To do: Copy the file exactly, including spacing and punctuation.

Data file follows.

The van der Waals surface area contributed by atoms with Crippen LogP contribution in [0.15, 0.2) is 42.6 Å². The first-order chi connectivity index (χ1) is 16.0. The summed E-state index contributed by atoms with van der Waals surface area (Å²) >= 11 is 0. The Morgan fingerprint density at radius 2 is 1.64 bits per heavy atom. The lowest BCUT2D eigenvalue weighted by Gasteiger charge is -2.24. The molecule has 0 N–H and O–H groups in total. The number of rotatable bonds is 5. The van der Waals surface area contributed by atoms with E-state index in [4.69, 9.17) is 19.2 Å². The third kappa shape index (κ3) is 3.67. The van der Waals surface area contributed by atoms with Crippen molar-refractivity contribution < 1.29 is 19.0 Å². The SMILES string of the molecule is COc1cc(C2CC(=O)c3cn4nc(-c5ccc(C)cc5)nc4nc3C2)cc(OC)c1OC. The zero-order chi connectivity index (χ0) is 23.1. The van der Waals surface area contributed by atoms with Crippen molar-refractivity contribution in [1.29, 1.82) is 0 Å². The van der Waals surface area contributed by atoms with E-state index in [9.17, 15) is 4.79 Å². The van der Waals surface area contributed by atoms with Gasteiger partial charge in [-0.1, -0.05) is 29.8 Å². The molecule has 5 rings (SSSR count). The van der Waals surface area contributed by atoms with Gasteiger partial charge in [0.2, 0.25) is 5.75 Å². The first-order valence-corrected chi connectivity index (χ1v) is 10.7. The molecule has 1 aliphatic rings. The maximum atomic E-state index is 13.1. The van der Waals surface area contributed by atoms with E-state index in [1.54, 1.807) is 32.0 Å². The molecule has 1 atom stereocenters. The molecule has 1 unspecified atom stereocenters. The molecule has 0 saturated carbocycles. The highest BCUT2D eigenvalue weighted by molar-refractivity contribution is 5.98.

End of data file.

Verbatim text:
The van der Waals surface area contributed by atoms with Crippen LogP contribution in [0.15, 0.2) is 42.6 Å². The first-order chi connectivity index (χ1) is 16.0. The summed E-state index contributed by atoms with van der Waals surface area (Å²) >= 11 is 0. The Morgan fingerprint density at radius 2 is 1.64 bits per heavy atom. The lowest BCUT2D eigenvalue weighted by Gasteiger charge is -2.24. The molecule has 0 N–H and O–H groups in total. The number of rotatable bonds is 5. The van der Waals surface area contributed by atoms with E-state index in [4.69, 9.17) is 19.2 Å². The third kappa shape index (κ3) is 3.67. The van der Waals surface area contributed by atoms with Crippen molar-refractivity contribution < 1.29 is 19.0 Å². The SMILES string of the molecule is COc1cc(C2CC(=O)c3cn4nc(-c5ccc(C)cc5)nc4nc3C2)cc(OC)c1OC. The zero-order chi connectivity index (χ0) is 23.1. The van der Waals surface area contributed by atoms with Crippen molar-refractivity contribution in [1.29, 1.82) is 0 Å². The van der Waals surface area contributed by atoms with E-state index in [9.17, 15) is 4.79 Å². The van der Waals surface area contributed by atoms with Gasteiger partial charge in [-0.1, -0.05) is 29.8 Å². The molecule has 5 rings (SSSR count). The van der Waals surface area contributed by atoms with Gasteiger partial charge in [0.2, 0.25) is 5.75 Å². The first-order valence-corrected chi connectivity index (χ1v) is 10.7. The molecule has 1 aliphatic rings. The maximum atomic E-state index is 13.1. The van der Waals surface area contributed by atoms with E-state index in [1.54, 1.807) is 32.0 Å². The molecule has 1 atom stereocenters. The molecule has 1 unspecified atom stereocenters. The molecule has 0 saturated carbocycles. The highest BCUT2D eigenvalue weighted by molar-refractivity contribution is 5.98.